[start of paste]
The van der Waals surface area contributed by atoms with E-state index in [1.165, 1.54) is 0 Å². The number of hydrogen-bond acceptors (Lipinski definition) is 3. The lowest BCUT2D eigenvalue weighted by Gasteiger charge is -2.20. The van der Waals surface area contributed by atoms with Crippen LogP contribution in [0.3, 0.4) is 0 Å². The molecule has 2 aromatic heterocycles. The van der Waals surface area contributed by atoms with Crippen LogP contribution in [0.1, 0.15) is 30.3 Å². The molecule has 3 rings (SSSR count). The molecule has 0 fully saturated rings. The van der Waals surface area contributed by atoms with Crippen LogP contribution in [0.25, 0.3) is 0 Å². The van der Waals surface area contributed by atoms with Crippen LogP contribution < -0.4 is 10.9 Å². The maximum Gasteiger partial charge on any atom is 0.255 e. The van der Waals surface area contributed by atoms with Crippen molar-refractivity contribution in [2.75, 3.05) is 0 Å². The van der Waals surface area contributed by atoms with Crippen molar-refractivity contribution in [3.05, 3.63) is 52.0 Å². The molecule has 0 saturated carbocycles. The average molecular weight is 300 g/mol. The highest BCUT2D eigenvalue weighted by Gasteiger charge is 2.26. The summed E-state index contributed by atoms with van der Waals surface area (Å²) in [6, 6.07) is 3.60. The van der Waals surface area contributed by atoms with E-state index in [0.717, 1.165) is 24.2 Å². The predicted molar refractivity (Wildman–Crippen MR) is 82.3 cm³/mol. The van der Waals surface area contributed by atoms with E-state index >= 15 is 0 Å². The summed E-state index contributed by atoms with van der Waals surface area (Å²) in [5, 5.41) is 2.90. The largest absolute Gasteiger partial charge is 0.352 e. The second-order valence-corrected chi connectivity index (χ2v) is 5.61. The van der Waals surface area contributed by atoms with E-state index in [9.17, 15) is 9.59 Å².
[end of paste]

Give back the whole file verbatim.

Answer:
The van der Waals surface area contributed by atoms with E-state index in [1.165, 1.54) is 0 Å². The number of hydrogen-bond acceptors (Lipinski definition) is 3. The lowest BCUT2D eigenvalue weighted by Gasteiger charge is -2.20. The van der Waals surface area contributed by atoms with Crippen LogP contribution in [0.3, 0.4) is 0 Å². The molecule has 2 aromatic heterocycles. The van der Waals surface area contributed by atoms with Crippen LogP contribution in [0.1, 0.15) is 30.3 Å². The molecule has 3 rings (SSSR count). The molecule has 0 fully saturated rings. The van der Waals surface area contributed by atoms with Crippen LogP contribution in [0.25, 0.3) is 0 Å². The van der Waals surface area contributed by atoms with Crippen LogP contribution < -0.4 is 10.9 Å². The maximum Gasteiger partial charge on any atom is 0.255 e. The van der Waals surface area contributed by atoms with Crippen molar-refractivity contribution in [2.75, 3.05) is 0 Å². The van der Waals surface area contributed by atoms with Crippen molar-refractivity contribution in [3.05, 3.63) is 52.0 Å². The molecule has 0 saturated carbocycles. The average molecular weight is 300 g/mol. The highest BCUT2D eigenvalue weighted by Gasteiger charge is 2.26. The summed E-state index contributed by atoms with van der Waals surface area (Å²) in [6, 6.07) is 3.60. The van der Waals surface area contributed by atoms with E-state index in [0.717, 1.165) is 24.2 Å². The predicted molar refractivity (Wildman–Crippen MR) is 82.3 cm³/mol. The van der Waals surface area contributed by atoms with E-state index >= 15 is 0 Å². The summed E-state index contributed by atoms with van der Waals surface area (Å²) in [5, 5.41) is 2.90. The largest absolute Gasteiger partial charge is 0.352 e. The second-order valence-corrected chi connectivity index (χ2v) is 5.61. The van der Waals surface area contributed by atoms with E-state index in [9.17, 15) is 9.59 Å².